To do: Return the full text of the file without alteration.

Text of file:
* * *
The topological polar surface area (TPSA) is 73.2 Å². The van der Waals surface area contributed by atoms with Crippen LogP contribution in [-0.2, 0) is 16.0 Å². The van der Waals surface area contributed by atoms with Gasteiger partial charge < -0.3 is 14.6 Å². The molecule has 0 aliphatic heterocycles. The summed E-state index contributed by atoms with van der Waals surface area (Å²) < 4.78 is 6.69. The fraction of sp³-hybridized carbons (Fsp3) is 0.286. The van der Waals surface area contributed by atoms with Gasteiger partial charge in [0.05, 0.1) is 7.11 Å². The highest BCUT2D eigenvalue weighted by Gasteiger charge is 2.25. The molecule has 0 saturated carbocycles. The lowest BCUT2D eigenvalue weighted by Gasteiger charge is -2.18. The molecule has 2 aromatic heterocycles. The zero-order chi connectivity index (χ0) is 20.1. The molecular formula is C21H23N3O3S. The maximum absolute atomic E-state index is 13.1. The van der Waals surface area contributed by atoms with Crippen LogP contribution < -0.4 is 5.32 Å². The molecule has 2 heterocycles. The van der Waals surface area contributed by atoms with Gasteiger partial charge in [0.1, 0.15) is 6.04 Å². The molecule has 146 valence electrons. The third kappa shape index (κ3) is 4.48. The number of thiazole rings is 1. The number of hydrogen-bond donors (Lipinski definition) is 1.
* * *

The topological polar surface area (TPSA) is 73.2 Å². The van der Waals surface area contributed by atoms with Crippen LogP contribution in [-0.2, 0) is 16.0 Å². The van der Waals surface area contributed by atoms with Gasteiger partial charge < -0.3 is 14.6 Å². The molecule has 0 aliphatic heterocycles. The summed E-state index contributed by atoms with van der Waals surface area (Å²) < 4.78 is 6.69. The fraction of sp³-hybridized carbons (Fsp3) is 0.286. The van der Waals surface area contributed by atoms with Gasteiger partial charge in [0.05, 0.1) is 7.11 Å². The highest BCUT2D eigenvalue weighted by Gasteiger charge is 2.25. The molecule has 0 saturated carbocycles. The lowest BCUT2D eigenvalue weighted by Gasteiger charge is -2.18. The molecule has 2 aromatic heterocycles. The zero-order chi connectivity index (χ0) is 20.1. The molecular formula is C21H23N3O3S. The maximum absolute atomic E-state index is 13.1. The van der Waals surface area contributed by atoms with Crippen LogP contribution < -0.4 is 5.32 Å². The molecule has 2 heterocycles. The van der Waals surface area contributed by atoms with Gasteiger partial charge in [0.1, 0.15) is 6.04 Å². The molecule has 146 valence electrons. The third kappa shape index (κ3) is 4.48. The number of thiazole rings is 1. The number of hydrogen-bond donors (Lipinski definition) is 1.